IT IS THEREFORE RESOLVED THAT the Alberta Urban Municipalities Association request that the Provincial Government amend the Emergency Services Act to enable a designated officer of municipality to declare a state of emergency, without resolution.
WHEREAS Section 21 of the Disaster Services Act (now Emergency Management Act) was amended in 2011 eliminating the ability of a municipality to delegate authority to declare a state of local emergency to an individual or committee;
WHEREAS in effect, the amendment requires either a council vote or vote of a regional commission or joint body of two or more local authorities to declare a state of local emergency; and
WHEREAS this change makes it nearly impossible to declare a state of local emergency in a timely manner, which could delay support and assistance to residents in a time of emergency.
Section 21 of the Disaster Services Act, the predecessor (prior to 2011) to the current Emergency Services Act, indicated:
“(4) A local authority may delegate any of its powers and duties under this Act to a committee composed of a member or members of the local authority.”
This wording would have allowed Council to delegate declaratory authority to a small Committee or an individual Council member. By way of example, the City of Calgary delegated authority to their Local Emergency Committee, which is composed of two individuals – the Mayor and one other member of Council as designated by the Mayor. The City of Edmonton similarly delegated authority to a committee, comprised of all members of council, but in an emergency, the City Manager can call a meeting with one hour’s notice and those in attendance constitute a quorum. However, in 2011, the Provincial Government changed Section 21 to read:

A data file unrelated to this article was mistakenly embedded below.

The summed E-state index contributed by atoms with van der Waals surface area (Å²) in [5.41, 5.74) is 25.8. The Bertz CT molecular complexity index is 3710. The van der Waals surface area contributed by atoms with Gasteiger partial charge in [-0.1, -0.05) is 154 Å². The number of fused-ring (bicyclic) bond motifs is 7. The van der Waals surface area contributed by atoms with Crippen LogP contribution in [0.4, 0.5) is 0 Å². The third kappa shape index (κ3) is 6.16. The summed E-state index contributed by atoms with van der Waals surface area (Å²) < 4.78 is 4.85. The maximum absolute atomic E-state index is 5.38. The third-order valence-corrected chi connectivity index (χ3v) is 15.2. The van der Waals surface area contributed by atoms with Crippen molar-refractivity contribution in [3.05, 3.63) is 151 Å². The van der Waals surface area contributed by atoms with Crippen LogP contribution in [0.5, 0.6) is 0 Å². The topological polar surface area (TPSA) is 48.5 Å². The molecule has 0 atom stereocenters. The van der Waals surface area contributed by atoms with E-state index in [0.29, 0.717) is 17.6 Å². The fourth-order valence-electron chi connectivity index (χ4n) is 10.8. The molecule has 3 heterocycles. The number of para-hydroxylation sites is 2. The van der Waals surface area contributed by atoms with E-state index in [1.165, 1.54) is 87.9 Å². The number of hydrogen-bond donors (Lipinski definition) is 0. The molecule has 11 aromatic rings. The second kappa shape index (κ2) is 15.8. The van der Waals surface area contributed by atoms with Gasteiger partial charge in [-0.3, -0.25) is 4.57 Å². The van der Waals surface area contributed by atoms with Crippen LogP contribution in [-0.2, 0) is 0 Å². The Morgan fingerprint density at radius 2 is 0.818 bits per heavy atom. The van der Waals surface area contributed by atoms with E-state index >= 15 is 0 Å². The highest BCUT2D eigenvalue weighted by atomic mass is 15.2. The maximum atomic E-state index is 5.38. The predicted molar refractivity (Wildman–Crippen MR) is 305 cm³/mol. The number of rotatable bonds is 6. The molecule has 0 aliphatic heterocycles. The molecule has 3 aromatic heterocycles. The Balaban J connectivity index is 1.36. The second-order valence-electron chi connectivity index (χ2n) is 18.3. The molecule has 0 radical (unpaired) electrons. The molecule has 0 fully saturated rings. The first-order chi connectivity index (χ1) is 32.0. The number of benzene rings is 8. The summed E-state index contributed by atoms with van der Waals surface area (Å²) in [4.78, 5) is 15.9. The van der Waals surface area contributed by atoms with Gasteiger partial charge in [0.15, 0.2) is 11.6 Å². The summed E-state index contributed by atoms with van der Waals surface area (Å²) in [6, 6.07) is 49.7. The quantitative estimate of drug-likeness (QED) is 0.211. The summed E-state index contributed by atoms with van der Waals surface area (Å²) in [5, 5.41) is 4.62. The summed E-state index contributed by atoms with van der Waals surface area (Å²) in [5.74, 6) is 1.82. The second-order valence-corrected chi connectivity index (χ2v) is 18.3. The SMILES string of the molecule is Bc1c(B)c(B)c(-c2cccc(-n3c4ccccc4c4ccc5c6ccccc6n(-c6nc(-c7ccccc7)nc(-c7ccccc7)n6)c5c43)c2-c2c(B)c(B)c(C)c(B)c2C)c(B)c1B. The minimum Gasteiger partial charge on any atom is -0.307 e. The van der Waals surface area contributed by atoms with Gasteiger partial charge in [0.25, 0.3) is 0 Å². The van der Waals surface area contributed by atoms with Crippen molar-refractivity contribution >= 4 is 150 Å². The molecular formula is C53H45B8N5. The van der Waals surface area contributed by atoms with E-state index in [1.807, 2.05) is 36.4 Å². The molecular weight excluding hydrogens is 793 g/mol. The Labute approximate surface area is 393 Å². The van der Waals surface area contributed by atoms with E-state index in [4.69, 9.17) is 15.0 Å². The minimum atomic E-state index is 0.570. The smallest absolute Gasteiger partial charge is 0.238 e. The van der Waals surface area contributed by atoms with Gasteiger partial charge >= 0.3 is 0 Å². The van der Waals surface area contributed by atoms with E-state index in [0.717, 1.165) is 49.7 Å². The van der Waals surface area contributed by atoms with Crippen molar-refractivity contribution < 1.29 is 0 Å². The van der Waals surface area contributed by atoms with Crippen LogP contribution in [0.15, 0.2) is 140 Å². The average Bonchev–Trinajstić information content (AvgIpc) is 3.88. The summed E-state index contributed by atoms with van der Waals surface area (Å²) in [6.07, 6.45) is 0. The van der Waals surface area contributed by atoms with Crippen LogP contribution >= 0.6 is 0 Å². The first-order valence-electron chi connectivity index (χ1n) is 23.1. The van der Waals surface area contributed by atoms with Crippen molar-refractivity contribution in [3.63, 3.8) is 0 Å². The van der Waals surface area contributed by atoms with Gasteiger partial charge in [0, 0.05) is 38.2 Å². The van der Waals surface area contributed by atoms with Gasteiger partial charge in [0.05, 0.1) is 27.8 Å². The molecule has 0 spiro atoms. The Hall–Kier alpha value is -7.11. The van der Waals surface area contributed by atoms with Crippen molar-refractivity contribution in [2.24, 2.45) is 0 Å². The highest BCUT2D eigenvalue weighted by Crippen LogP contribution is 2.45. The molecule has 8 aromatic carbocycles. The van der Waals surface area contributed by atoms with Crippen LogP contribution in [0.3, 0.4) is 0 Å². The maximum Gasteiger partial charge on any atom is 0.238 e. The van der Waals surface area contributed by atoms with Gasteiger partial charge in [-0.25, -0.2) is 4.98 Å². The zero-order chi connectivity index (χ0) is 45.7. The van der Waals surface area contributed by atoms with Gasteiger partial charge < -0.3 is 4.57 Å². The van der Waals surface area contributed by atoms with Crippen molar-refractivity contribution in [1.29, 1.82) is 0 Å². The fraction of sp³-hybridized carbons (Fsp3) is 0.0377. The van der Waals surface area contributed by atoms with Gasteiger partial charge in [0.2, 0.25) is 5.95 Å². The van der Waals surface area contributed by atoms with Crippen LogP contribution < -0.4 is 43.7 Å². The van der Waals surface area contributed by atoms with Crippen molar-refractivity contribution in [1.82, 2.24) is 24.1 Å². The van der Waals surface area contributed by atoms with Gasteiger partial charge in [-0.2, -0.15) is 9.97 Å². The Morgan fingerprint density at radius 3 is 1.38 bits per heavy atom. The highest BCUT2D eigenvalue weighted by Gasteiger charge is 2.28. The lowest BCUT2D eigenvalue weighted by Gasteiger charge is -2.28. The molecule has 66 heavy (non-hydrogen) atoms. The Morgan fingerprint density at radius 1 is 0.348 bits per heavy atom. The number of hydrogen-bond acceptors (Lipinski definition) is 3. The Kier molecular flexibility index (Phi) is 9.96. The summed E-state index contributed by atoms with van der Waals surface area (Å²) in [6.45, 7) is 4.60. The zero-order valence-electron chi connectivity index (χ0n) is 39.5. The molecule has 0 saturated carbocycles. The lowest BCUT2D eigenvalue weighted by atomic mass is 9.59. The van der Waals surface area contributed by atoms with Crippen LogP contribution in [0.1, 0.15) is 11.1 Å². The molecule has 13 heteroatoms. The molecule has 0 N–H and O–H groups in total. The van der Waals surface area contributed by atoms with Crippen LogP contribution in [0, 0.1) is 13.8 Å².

“Declaration of state of local emergency
21(1) A local authority may, at any time when it is satisfied that an emergency exists or may exist in its municipality, by resolution or, in the case of the Minister responsible for the Municipal Government Act, the Minister responsible for the Special Areas Act or a park superintendent of a national park, by order, make a declaration of a state of local emergency relating to all or any part of the municipality.”
Notwithstanding Council’s wide powers of delegation under the Municipal Government Act, the legislation’s silence regarding potential delegates appears to prohibit the municipality’s ability to delegate authority to an individual designated officer (Mayor) or a committee. Under the new wording of the Act, declaration and termination of a state of local emergency must be done by resolution of the local authority (defined in that Act as Council). It may delegate this declaratory responsibility to a regional commission or a joint body of two or more local authorities. Both of these options are logistically cumbersome and make it near impossible for a municipality to declare a state of local emergency in a timely manner, which could delay support and assistance to residents in an emergency.
- A letter enclosing the resolution has been forwarded to the Minister responsible. Once AUMA receives a response, further action will be taken as required.